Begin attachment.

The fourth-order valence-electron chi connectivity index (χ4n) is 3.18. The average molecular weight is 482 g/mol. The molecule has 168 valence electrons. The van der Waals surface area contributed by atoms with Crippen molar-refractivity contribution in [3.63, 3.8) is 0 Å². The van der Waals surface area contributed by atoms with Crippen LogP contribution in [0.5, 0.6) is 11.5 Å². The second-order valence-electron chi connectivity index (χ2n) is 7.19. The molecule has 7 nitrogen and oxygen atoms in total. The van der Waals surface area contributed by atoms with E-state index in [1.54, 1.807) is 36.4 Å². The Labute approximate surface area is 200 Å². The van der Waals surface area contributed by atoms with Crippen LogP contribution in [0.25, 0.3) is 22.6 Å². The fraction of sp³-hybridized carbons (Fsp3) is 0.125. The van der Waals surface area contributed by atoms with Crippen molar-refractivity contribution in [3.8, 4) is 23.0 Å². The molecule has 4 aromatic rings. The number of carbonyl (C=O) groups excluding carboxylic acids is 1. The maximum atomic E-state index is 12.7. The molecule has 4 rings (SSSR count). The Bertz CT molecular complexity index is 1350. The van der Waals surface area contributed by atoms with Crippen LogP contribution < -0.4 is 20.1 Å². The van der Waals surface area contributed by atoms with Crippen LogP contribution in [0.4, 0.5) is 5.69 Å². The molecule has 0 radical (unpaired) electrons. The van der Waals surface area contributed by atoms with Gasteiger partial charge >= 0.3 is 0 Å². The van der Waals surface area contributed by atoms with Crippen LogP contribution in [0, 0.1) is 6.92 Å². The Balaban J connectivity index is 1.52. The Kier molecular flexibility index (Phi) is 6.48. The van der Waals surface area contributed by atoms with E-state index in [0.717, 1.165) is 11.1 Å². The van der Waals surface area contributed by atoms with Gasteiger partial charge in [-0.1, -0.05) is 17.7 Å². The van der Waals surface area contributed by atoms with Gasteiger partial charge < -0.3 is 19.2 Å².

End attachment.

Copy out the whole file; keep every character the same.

The fourth-order valence-electron chi connectivity index (χ4n) is 3.18. The average molecular weight is 482 g/mol. The molecule has 168 valence electrons. The van der Waals surface area contributed by atoms with Crippen molar-refractivity contribution in [3.63, 3.8) is 0 Å². The van der Waals surface area contributed by atoms with Crippen LogP contribution in [0.5, 0.6) is 11.5 Å². The second-order valence-electron chi connectivity index (χ2n) is 7.19. The molecule has 7 nitrogen and oxygen atoms in total. The van der Waals surface area contributed by atoms with E-state index in [1.54, 1.807) is 36.4 Å². The Labute approximate surface area is 200 Å². The van der Waals surface area contributed by atoms with Crippen LogP contribution in [0.25, 0.3) is 22.6 Å². The fraction of sp³-hybridized carbons (Fsp3) is 0.125. The van der Waals surface area contributed by atoms with Crippen molar-refractivity contribution in [3.8, 4) is 23.0 Å². The molecule has 4 aromatic rings. The number of carbonyl (C=O) groups excluding carboxylic acids is 1. The maximum atomic E-state index is 12.7. The molecule has 4 rings (SSSR count). The Bertz CT molecular complexity index is 1350. The van der Waals surface area contributed by atoms with Crippen LogP contribution < -0.4 is 20.1 Å². The van der Waals surface area contributed by atoms with Crippen LogP contribution in [0.4, 0.5) is 5.69 Å². The molecule has 0 radical (unpaired) electrons. The van der Waals surface area contributed by atoms with Gasteiger partial charge >= 0.3 is 0 Å². The van der Waals surface area contributed by atoms with Crippen LogP contribution in [0, 0.1) is 6.92 Å². The Balaban J connectivity index is 1.52. The Kier molecular flexibility index (Phi) is 6.48. The van der Waals surface area contributed by atoms with E-state index in [0.717, 1.165) is 11.1 Å². The van der Waals surface area contributed by atoms with Gasteiger partial charge in [-0.1, -0.05) is 17.7 Å². The van der Waals surface area contributed by atoms with Gasteiger partial charge < -0.3 is 19.2 Å².